Ivan Picelj

Suasum

1965

Artist
Ivan Picelj 1924–2011
Medium
Metal, wood and paint
Dimensions
Object: 700 × 700 × 57 mm
Collection
Tate
Acquisition
Purchased with funds provided by the Russia and Eastern Europe Acquisitions Committee 2016
Reference
T14676

Summary

Suasum 1965 is a square-format metal relief on a painted wooden backboard. The relief is made up of forty-nine equally sized, curved (concave) painted metal elements displayed in a grid of seven rows by seven columns. Forming a coffered surface, each modular metal unit is arranged in an alternating orientation at ninety degrees regularly across the grid. Set upon a black wooden backboard, the metal half-cylinders range in colour from dark grey at the outer edges of the grid to light grey, and are centred upon a single white metal piece. The concave metal elements reflect light and cast shadows, creating a sense of inner movement. Equally, Picelj was interested in how the perception of a work changes in relation to the movement of the viewer in front of it. In some works, such as the monumental metal relief Passage 1967 (Museum of Contemporary Art, Zagreb), each curved metal element was set on thin raised supports at ascending heights, creating a sculptural and optical rhythm. Picelj also used colour to create different optical effects. In works such as Suasum, he created a sense of light growing from dark edges to whiteness in the centre; in others, such as Candra I 1965 (private collection), he used white to create a monochrome coffered surface which responded to ambient lighting. He also worked with complementary colours, as seen in the red and green elements in Ania 1965 (private collection), which created a vibrating optical effect.

Prior to making Suasum, Picelj had experimented with making reliefs out of wood for a number of years, up to the early 1960s (see, for example, Surface IX 1962 [Tate T14675]). He was involved with the New Tendencies movement in his native Yugoslavia, an international movement of European artists and theorists who sought to establish a position that was distinct from abstract expressionism and tachisme. It advocated a new conception of art experimenting with the visual investigation of surfaces, structures and objects, and a methodically planned artistic practice based on research and the active participant. From 1964 Picelj embraced the new medium of metal, which he used either raw or industrially varnished, and which better suited his conceptual development and reflected the tendencies and new technologies of the early 1960s. He initially developed his series of wooden Surfaces by creating a number of similar works in brass, using the grid as an organising principle. In 1965 he began making metal reliefs with a square matrix, such as Suasum, each cell of the matrix filled with one concave or convex element, which gave the surface an optical rhythm, accentuated by the contrasts of white, black and grey. Having previously titled his reliefs with the term ‘surface’, in the mid-1960s he began to use individual titles for his metal reliefs, such as Candra I 1965, Naranga 1965, Ides 1967 and Grya 1967, in addition to labelling works with letters and numbers such as TQS – 3 1966 and XY – I Negro 1966. He gave this particular work a Latin title, ‘suasum’ being the supine form of the Latin verb suadeo, meaning to advise, to urge or to persuade.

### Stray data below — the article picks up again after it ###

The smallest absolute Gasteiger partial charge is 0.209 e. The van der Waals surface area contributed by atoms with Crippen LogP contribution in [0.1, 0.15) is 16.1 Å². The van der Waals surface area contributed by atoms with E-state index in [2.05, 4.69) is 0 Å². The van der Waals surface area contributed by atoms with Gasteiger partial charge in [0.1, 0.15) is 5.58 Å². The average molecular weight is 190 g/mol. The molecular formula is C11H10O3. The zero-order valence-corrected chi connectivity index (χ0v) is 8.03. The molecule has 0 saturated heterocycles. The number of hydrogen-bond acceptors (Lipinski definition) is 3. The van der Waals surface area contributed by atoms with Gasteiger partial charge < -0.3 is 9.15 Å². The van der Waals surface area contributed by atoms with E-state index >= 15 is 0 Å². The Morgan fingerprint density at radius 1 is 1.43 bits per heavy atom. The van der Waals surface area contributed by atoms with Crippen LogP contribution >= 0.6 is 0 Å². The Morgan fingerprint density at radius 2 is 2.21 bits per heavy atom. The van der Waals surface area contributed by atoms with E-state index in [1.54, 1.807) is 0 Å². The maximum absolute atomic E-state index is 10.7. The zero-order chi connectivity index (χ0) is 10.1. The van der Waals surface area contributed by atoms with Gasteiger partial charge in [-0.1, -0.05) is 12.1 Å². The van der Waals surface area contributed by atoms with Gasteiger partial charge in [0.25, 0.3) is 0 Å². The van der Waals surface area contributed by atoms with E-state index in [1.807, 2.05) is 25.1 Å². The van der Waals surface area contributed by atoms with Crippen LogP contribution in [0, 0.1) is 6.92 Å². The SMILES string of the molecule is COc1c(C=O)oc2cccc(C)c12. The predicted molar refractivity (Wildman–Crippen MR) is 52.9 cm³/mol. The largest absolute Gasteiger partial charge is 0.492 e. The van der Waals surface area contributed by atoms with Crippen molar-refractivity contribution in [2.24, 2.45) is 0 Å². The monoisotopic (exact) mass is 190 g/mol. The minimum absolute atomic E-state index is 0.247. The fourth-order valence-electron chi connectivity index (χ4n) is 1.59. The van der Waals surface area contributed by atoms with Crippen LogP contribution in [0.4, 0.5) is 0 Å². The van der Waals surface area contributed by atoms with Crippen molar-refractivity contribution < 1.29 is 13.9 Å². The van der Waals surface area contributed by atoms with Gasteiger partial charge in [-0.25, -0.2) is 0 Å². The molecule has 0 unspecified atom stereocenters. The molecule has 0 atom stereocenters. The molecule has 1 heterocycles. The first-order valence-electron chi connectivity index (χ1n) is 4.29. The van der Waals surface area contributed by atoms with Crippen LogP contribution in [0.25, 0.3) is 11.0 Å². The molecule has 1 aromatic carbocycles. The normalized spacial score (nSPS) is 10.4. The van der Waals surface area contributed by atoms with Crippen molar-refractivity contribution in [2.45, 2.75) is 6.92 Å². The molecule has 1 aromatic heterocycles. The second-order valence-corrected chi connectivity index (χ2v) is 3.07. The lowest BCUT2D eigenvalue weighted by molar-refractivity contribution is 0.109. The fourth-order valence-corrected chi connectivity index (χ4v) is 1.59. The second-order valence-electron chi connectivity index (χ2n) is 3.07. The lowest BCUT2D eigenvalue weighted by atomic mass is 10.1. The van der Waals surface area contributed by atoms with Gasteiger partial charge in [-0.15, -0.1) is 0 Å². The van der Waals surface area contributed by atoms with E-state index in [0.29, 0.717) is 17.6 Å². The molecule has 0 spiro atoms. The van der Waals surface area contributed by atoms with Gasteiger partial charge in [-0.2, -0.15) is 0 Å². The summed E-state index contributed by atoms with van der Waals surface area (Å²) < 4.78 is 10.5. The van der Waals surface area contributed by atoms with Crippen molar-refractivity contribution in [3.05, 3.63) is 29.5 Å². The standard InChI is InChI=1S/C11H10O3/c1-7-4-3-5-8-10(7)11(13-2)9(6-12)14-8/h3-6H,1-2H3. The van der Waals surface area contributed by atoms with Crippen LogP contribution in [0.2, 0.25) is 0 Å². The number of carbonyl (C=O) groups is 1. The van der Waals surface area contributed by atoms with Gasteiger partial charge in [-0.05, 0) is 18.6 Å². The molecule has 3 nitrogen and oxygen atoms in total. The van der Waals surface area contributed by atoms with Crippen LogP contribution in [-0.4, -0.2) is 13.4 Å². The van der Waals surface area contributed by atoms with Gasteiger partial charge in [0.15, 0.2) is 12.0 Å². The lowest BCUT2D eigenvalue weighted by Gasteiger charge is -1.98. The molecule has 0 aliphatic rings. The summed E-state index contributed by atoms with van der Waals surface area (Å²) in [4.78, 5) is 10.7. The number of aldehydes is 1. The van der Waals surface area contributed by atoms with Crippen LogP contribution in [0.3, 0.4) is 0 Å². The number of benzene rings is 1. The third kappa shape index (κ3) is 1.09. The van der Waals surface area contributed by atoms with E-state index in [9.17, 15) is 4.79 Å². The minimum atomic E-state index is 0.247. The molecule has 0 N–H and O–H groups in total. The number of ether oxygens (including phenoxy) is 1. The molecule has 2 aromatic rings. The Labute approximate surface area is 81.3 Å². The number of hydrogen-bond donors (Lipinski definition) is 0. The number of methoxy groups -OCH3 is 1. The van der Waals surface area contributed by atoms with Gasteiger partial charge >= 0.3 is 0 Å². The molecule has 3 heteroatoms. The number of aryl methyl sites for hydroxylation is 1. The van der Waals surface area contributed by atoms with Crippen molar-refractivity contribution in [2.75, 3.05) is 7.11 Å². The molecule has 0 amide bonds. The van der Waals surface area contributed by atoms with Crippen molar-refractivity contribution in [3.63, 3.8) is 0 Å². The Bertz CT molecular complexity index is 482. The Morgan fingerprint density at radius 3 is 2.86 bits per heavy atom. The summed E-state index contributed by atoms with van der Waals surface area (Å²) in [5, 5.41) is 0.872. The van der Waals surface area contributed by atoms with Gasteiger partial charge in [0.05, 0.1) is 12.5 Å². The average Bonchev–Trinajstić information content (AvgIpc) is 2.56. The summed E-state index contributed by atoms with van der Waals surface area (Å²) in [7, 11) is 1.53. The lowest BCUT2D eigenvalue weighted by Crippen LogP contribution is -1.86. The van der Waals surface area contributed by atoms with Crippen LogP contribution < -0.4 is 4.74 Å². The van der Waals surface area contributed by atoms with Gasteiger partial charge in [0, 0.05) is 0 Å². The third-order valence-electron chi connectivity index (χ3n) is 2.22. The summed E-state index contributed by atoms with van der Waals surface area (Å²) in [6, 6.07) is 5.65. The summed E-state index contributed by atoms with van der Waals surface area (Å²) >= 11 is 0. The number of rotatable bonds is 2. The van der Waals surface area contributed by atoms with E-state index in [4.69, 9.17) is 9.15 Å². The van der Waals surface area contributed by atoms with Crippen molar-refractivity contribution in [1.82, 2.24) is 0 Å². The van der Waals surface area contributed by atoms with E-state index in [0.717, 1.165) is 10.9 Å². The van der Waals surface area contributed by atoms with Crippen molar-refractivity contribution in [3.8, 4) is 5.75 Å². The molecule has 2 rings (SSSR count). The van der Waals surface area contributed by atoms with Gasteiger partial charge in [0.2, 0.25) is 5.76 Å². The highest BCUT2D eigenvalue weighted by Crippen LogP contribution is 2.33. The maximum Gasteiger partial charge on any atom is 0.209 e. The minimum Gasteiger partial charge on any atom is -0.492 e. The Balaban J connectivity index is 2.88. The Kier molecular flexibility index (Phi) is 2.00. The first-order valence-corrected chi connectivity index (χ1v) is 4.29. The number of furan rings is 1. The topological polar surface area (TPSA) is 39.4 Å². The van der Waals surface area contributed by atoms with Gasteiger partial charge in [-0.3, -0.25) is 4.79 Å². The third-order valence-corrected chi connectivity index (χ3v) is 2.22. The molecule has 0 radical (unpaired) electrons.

Suasum was first exhibited in New York in 1965 at the Howard Wise Gallery, which specialised in constructivist art, kinetic art and light sculpture. It was American art critic Douglas MacAgy who had introduced Picelj’s work to Howard Wise and proposed to Picelj that he exhibit at the gallery. In a letter dated 25 May 1965, MacAgy had written to Picelj noting: ‘Last June I had the pleasure of meeting you in Venice through Madame Denise Rene [a Parisian gallerist specialising in kinetic art and op art] … At that time I knew your work mainly from hearsay and a reproduction or two. But your piece in The Museum of Modern Art’s “Responsive Eye” exhibition [25 February to 25 April 1963] captivated me.’ (Quoted in Museum of Contemporary Art, Zagreb 2014, p.11.) MacAgy’s proposal resulted in the artist sending nineteen reliefs, including Suasum and Surface IX, and three paintings, which were shown in relation to the work of Brazilian constructivist Abraham Palatnik (born 1928) in the exhibition entitled Cinecromaticos by Abraham Palatnik of Brazil; Površine by Ivan Picelj of Yugoslavia: Two One-Man Shows (12 to 30 October 1965). Due to bureaucratic difficulties at the time, it was not possible to transport the works back to socialist Yugoslavia and they remained in storage in New York for over four decades. Thirteen works, including Surface IX and Suasum, were reunited with the estate of the artist in 2013 and exhibited for the first time since 1965 in the exhibition Merci Picelj at the Museum of Contemporary Art (MSU), Zagreb in 2014.

Further reading
Margit Rosen (ed.), A Little-Known Story about a Movement, a Magazine, and the Computer’s Arrival in Art. New Tendencies and Bit International, 1961–1973, Karlsruhe, Cambridge, MA and London 2011.
Merci Picelj. From the Ivan Picelj’s Archives and Library, exhibition catalogue, Museum of Contemporary Art, Zagreb 2014, reproduced p.46.

Juliet Bingham
March 2016

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